What do the Purple Fence Posts in Mean?
This purple fence post establishment dates back to Arkansas’ law in 1989 with Texas and eight other states following suit eight years later in 1997 to alert people the division between private and public property.
Still in effect, the official law states that landowners had to put up a sign detailing what the purple paint signified in addition to painting the areas. Obviously, there was much confusion. Why paint if signs are required?
In this case, the law became sort of silly-stupid. The Texas legislature pretty much sympathized with landowners who were having to constantly replace their No Trespassing signs because of vandalism and theft.
Trespassers would use the posted signs for target practice or even steal them to decorate their own properties. Thus, because there was no trespassing sign anymore, people would take it upon themselves to help themselves to the farmer’s or rancher’s property. So, they came up with a colorful purple fence posts law.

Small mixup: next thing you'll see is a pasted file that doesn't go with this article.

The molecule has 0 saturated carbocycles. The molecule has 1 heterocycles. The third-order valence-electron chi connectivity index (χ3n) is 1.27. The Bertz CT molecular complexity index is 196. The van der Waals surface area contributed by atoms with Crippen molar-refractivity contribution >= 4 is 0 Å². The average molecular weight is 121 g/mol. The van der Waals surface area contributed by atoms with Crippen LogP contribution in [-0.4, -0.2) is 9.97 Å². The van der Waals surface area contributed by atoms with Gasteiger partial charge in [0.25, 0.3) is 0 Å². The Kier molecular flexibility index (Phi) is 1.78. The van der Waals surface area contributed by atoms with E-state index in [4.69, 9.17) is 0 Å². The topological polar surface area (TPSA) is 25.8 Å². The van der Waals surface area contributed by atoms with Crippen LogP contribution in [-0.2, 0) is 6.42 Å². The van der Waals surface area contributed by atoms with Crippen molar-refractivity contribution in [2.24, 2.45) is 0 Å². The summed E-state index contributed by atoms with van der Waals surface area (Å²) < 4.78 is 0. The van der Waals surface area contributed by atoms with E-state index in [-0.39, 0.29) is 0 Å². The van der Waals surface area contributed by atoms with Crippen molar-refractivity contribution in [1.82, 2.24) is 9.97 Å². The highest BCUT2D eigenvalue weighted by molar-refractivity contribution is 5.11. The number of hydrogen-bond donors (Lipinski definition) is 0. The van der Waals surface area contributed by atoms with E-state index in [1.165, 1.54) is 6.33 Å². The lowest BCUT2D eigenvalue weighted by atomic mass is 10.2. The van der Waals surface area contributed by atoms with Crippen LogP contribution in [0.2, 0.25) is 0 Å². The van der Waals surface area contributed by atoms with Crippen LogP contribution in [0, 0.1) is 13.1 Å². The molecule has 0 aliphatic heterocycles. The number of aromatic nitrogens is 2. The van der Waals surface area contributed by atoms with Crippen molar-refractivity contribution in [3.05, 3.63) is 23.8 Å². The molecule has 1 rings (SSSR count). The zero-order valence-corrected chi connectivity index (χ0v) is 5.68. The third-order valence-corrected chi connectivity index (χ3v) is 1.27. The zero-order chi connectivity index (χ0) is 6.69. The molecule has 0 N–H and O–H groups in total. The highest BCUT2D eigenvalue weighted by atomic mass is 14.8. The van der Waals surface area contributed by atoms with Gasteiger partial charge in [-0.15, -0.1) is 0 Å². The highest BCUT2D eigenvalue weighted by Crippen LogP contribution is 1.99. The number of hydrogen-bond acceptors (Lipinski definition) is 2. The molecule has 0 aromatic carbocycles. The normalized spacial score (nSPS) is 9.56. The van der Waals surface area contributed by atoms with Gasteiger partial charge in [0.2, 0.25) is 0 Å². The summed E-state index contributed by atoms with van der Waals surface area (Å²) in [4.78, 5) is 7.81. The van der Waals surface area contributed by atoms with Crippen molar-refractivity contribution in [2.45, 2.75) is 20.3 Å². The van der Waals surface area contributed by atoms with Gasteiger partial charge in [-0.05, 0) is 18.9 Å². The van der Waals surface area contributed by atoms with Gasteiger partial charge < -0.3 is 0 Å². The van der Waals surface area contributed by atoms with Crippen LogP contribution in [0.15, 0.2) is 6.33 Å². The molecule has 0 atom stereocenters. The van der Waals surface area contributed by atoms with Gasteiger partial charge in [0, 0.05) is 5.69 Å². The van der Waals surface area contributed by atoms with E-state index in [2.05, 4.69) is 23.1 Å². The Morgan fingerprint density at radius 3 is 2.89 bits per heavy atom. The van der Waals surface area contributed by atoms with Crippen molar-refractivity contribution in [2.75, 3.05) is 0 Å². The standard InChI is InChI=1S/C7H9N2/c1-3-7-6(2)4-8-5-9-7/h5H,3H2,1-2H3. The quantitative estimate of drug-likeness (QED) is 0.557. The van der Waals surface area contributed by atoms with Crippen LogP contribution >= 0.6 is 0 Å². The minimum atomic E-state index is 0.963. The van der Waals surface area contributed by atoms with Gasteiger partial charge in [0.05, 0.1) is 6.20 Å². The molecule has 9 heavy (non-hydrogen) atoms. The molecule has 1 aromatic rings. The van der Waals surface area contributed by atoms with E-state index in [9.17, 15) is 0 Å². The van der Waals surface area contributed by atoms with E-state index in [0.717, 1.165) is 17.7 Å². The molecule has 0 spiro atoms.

The Law of the Land
The Texas Law is HB 793, under Texas Penal Code 30.05, Criminal Trespass, section 1, subsection D.
The law requires the following regarding the use of purple paint on fence posts, gates and even trees;
So, now we know the meaning behind the purple fence posts. Now, landowners and ranchers don’t have to continuously replace costly signs. It’s just a matter of slapping some purple paint on their fence posts and boom! Everyone can see them! Now, no more excuses.
Why PURPLE fence posts?
But ‘why purple’?? It certainly isn’t because they follow Prince or it’s an artsy statement. The color purple was chosen for a simple reason. Purple is visible to people who are colorblind.
Also, this colorful warning is permanent. Purple attracts attention because it’s different and doesn’t typically blend into the natural surroundings. It certainly did attract ours enough to look it up due to curiosity.
If you’re in Texas Hill Country, check out: